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The Winner Takes it All

11/09/2015 15:59 | Updated 09 September 2016

Music and sport are the perfect marriage; they were made for each other...designed to live happily ever after. The beneficial effect of using music in sport and exercise is nothing new. Music is able to grab our attention, cause a reaction, change how we feel, help us remember things, help us overcome shyness, make us feel good and interestingly increase our work output.

Now more than ever, music is being used in the workplace to bring happiness to staff and employees, which I've witnessed many times during my work leading singing workshops. If you have happy staff, your staff engagement goes up and the bottom line is more than likely to be increased!

Not only are coaches using music as a tool to help motivate and promote well-being among athletes, music has found a new platform to help recording or performing artists and opera stars reach billions world-wide via the sports arena. And what does music and sport have in common? They can be enjoyed by everyone regardless of age, race, rank or religion.
A couple of examples are 'Nessun Dorma' (None shall sleep) made ubiquitous by Pavarotti during the FIFA World Cup in 1990. Even non-opera fans were familiar with this fantastic show-stopping aria from Puccini's 'Turandot'. My young nephew, at that time, a keen rap fan was surprisingly able to recognise it. Or Holst's 'I Vow to thee my country' (1921), now re-named 'World in Union' is famously associated with Rugby World Cup.

There's proof in the pudding

There are a couple of remarkable examples of evidence where music has actually improved the performance of athletes. Ethiopian long-distance runner, Haile Gebreselassie, broke the indoor 2000-metre record in 1998 while synchronizing his stride rate to the rhythmical pop song Scatman. And the Great Britain bobsleigh squad at the 1998 Olympic Winter Games in Nagano, Japan, who listened to Whitney Houston's One Moment in Time while training, visualised themselves seizing the moment. They won the first Olympic medal for Britain in the sport since 1964. When I'm training singers for performance or groups of people in a singing team-building exercise, we use visualization as a powerful tool to 'see and hear a successful outcome'.

There are some activities which lend themselves particularly well to musical accompaniment, especially if they're repetitive or arduous for example warm-ups, weight or circuit training and stretching, etc. In each case, if music can match the rhythm and tempo of the activity, this will benefit the sportsman. I remember hearing how boxing champion Frank Bruno used to work-out to opera with the volume switched to full blast. No doubt the music and drama spurred him on.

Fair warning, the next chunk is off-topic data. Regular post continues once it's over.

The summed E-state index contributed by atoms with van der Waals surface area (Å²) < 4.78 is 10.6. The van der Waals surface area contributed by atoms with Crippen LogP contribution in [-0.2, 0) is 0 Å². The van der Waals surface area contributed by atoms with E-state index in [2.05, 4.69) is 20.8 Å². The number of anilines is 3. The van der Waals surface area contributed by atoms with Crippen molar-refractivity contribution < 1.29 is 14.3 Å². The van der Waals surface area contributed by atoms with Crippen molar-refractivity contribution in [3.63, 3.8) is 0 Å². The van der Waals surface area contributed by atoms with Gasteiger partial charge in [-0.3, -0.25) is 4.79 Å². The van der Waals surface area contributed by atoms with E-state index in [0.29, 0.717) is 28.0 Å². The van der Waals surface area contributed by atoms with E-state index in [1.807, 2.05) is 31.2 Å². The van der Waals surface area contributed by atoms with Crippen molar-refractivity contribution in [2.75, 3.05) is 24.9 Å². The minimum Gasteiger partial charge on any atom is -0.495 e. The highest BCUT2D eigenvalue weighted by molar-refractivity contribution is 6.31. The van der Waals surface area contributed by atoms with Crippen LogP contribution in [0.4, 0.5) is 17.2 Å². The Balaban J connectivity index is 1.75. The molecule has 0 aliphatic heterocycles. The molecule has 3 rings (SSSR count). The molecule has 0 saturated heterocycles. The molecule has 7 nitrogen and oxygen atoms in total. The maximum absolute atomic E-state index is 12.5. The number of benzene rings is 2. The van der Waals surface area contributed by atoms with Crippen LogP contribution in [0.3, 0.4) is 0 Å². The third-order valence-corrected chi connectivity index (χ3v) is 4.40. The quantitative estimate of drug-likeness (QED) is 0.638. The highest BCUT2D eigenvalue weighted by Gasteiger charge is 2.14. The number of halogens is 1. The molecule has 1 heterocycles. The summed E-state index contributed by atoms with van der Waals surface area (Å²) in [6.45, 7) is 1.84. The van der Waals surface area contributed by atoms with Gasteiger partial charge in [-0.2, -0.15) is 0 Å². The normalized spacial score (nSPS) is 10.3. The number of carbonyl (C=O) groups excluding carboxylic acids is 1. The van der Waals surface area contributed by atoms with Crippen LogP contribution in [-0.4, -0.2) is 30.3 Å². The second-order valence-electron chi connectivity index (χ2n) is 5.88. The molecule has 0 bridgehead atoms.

When music and rugby score a hit!
 
One of the many joys of music is how quickly singing can break down barriers between people and engage us immediately. Our project 'Celebrating Songs of the Nations' generously supported by the RFU and Civic Pride Fund, brings together people who love music and sport during the Rugby World Cup 2015. We're taking one song from each of the 20 countries competing in the championship and each song is a real hit. I've discovered some fascinating songs from far-flung places; would you believe that there's a song about catching insects? Or when you leave a country, the local residents sing you a farewell? There's even a song written by a 17-year-old architect student that's now one of the most famous tango dance songs in the world with over 200 arrangements!

I briefly met former Welsh Rugby team captain Andy Moore, who was hoping for 'Bread of Heaven' as the Welsh song. I told him he'd have to wait until 1st October, our first singing workshop, to find out.

Will music and sport live happily ever after? Yes, I'd like to think so. Benny and Bjorn's words remind us that only one team can win, 'The Winner Takes it all, the loser has to fall'.

But perhaps actor Richard Burton sums it succinctly, "Rugby is a wonderful show: dance, opera and, suddenly, the blood of a killing".
  
'Celebrating Songs of the Nations' singing workshops form part of a three-week music and drama festival in Richmond, Surrey, called TRY IT and are for the local community and visitors to the area including fans and friends coming to the Rugby World Cup.
www.richmond.org.uk/musicanddrama

Reference:
Psychophysical Effects of Music in Sport and Exercise: An Update on Theory, Research and Application.
Peter C. Terry (terryp@usq.edu.au) Department of Psychology
University of Southern Queensland, Toowoomba QLD 4350 Australia
Costas I. Karageorghis (costas.karageorghis@brunel.ac.uk) School of Sport and Education
Brunel University West London, Uxbridge Middlesex UB8 3PH United Kingdom

Helen Astrid is a graduate of the world renowned Royal Academy of Music in London, joining an alumni that includes Sir Elton John, Sir Harrison Birtwistle, Sir Simon Rattle and many more. She has performed at most the major venues in the UK including English National Opera, Linbury Studio-Royal Opera House, Covent Garden and Garsington Opera, and appearanced in top West End musical 'Phantom of the Opera'. She runs Corporate Singing Workshops for businesses and organisations in the corporate arena looking for team-building activities bringing their staff together.

As a recognised expert in her field, Helen Astrid regularly appears on TV and radio, most recently on BBC1 World News and BBC Sunday Live. She is author of Singing Tips at your Fingertips available on Amazon.

She is married, lives near the Thames and has two divine cats Paloumbi and Tula.

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